The calendar in BnF Français 19994 is made for use in Toulouse, Southern France. This may not be related to the scribe, but to the text, which is based on work of the 14th century surgeon Guy de Chauliac (native of Toulouse). Chauliac is famous for his book Chirurgia Magna. Among other tools he used crossbow as surgical instrument.


Wednesday, September 18, 2013

The Voynich Manuscript: Hunting Tapestries

The Devonshire Hunting Tapestries are Flemish artworks from the mid-fifteen century. Some costumes of the participants in the hunting event look very similar to the outfit of the archer from the Voynich Manuscript.





There is no way to tell if the VMs artist meant the archer's headgear to be white or simply didn't care to color it.

White chaperon was used as political statement in the late 14th - early 15th century when it was adopted as symbol of the Flemish revolt of 1380. The white head cover was used as symbol also during political bickering in Paris, 1413. Albrecht Classen explains it in his book Urban Space in the Middle Ages and the Early Modern Age.




Even if the VMs author had in mind white chaperon - it doesn't necessary mean it was meant to be a political statement.

Another example of similar costume from Flemish tapestry c1450.


Chaperons with blue dress can be found also in the illustrations of French copy of Decameron -15th century (not earlier than 1414 when the text was translated), BnF Francais 239 ( visit here ).




15th century French manuscript about the life of Alexander the Great exhibits similar fashion - BnF Francais 9342.



VMs researchers found similar Voynichese dress from Germany and Northern Italy, so the archer (like everything VMs ) doesn't help to narrow down the search area. The outfit seems appropriate for 15th century North Western Europe.

15th century  Württemberg, University of Tübingen, MD 2 visit here

BNF Italien 63, visit here

BNF Latin 17294, visit here




Wednesday, September 11, 2013

The Voynich Manuscript: Anatomy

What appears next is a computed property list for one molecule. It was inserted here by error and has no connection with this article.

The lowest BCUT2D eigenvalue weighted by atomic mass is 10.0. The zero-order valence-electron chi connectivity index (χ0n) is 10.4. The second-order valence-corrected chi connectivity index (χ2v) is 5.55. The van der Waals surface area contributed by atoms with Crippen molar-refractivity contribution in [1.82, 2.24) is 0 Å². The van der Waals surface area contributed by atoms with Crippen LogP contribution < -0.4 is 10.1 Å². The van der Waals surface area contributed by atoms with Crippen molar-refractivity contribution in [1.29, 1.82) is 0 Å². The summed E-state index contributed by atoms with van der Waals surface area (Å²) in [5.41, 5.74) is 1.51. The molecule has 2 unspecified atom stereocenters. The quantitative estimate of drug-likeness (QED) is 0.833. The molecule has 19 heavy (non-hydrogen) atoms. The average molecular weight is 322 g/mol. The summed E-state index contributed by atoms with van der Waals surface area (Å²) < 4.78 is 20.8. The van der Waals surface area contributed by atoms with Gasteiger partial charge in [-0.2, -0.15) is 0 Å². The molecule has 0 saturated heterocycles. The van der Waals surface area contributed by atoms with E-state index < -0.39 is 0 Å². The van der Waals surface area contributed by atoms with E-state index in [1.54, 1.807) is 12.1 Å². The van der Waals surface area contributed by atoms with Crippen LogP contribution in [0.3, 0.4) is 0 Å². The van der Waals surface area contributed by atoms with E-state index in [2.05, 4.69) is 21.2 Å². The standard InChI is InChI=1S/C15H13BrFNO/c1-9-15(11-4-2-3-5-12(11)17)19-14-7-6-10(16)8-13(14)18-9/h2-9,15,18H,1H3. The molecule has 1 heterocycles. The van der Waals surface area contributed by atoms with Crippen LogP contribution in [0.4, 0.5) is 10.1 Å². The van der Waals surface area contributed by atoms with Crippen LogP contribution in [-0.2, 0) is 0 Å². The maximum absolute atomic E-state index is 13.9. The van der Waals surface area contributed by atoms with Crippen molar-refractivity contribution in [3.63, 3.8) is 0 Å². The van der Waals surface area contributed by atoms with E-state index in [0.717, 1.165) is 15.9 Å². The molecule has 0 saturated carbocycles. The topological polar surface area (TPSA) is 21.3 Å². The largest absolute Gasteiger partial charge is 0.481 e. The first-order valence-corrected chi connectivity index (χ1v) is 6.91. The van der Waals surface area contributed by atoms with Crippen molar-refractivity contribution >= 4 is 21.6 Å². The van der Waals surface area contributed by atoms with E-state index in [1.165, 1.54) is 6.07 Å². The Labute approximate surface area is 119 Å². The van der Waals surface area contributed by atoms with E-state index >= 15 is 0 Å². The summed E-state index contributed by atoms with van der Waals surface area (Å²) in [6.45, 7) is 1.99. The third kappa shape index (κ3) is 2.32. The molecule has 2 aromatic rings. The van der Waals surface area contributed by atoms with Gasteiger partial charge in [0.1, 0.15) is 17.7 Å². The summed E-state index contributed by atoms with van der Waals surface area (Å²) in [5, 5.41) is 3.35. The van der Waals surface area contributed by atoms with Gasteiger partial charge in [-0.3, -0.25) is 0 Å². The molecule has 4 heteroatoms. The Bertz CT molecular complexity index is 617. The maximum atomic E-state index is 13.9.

Here is my attempt to organize my thoughts on possible human anatomy drawings in the Voynich Manuscript.


The pictures on fol. 77r of the VMs may represent the aorta, the heart and the four humors of the Hippocratic medicine - the black bile (earth), the yellow bile (fire), the phlegm (water) and the blood (air).





Fol. 77v of the Voynich Manuscript may represent the anatomy of the intestines and the appendix. Various researchers note that the drawing on the top of the page may represent the Fallopian tubes and ovaries.




The drawing in the top part of fol. 75v  may represent the air passages. The details on of the tube are similar to the trachea. The function of inhaling/exhaling may be the meaning of the fountain-like drawing. The ripples on the edges of the 'lungs' may be representing the alveoli.



The two pools on fol. 78r of the Voynich Manuscript may be meant to represent the kidneys.



Scott Curry came up with the idea on the VMs list that the nymphs going down the 'waterfall' on fol. 75r are representing letters of the alphabet. I like the 'cheerleaders' idea, because it give us a whole new level to make up stuff based on our own theories/biases. For example, I believe the drawing on fol. 75r represents the anatomy of the stomach, so when reading the 'body language' of the nymphs I came up 'surprisingly' with 'word' supporting my theory: plcero - which resembles Italian pulsero - to pulsate - explaining the ripples the VMs author drew on the walls of esophagus and the stomach.



The senses - ear, eyes and nose may be represented in the drawings of fol. 83r and 83v.










Anatomy drawing may be part of some of the plants illustrations in the Voynich Manuscript. For example, the eyeball-like root of the possible cornflower on fol. 10r.